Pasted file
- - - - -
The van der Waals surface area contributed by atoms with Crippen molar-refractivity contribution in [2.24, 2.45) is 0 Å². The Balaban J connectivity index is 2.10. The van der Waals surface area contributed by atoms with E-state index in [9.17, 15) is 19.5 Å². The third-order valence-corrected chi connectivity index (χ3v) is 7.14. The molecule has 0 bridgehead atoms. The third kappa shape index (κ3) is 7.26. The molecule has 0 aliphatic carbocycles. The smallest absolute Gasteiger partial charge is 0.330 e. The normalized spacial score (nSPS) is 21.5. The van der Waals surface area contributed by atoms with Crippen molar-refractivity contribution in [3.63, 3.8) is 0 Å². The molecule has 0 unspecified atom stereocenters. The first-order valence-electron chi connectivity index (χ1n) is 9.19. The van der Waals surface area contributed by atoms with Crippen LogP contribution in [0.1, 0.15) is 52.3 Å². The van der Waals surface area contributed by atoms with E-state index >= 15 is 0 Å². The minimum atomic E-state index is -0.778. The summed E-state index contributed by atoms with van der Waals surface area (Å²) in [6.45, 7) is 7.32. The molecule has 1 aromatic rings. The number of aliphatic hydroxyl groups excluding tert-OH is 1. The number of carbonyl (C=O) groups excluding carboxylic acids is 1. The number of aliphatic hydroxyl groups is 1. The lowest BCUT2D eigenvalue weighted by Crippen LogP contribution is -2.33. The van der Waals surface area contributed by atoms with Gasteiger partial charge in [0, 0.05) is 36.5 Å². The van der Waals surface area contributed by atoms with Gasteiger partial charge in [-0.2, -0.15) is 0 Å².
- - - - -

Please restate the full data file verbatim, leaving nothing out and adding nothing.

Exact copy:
The van der Waals surface area contributed by atoms with Crippen molar-refractivity contribution in [2.24, 2.45) is 0 Å². The Balaban J connectivity index is 2.10. The van der Waals surface area contributed by atoms with E-state index in [9.17, 15) is 19.5 Å². The third-order valence-corrected chi connectivity index (χ3v) is 7.14. The molecule has 0 bridgehead atoms. The third kappa shape index (κ3) is 7.26. The molecule has 0 aliphatic carbocycles. The smallest absolute Gasteiger partial charge is 0.330 e. The normalized spacial score (nSPS) is 21.5. The van der Waals surface area contributed by atoms with Crippen molar-refractivity contribution in [3.63, 3.8) is 0 Å². The molecule has 0 unspecified atom stereocenters. The first-order valence-electron chi connectivity index (χ1n) is 9.19. The van der Waals surface area contributed by atoms with Crippen LogP contribution in [0.1, 0.15) is 52.3 Å². The van der Waals surface area contributed by atoms with E-state index >= 15 is 0 Å². The minimum atomic E-state index is -0.778. The summed E-state index contributed by atoms with van der Waals surface area (Å²) in [6.45, 7) is 7.32. The molecule has 1 aromatic rings. The number of aliphatic hydroxyl groups excluding tert-OH is 1. The number of carbonyl (C=O) groups excluding carboxylic acids is 1. The number of aliphatic hydroxyl groups is 1. The lowest BCUT2D eigenvalue weighted by Crippen LogP contribution is -2.33. The van der Waals surface area contributed by atoms with Gasteiger partial charge in [0, 0.05) is 36.5 Å². The van der Waals surface area contributed by atoms with Gasteiger partial charge in [-0.2, -0.15) is 0 Å².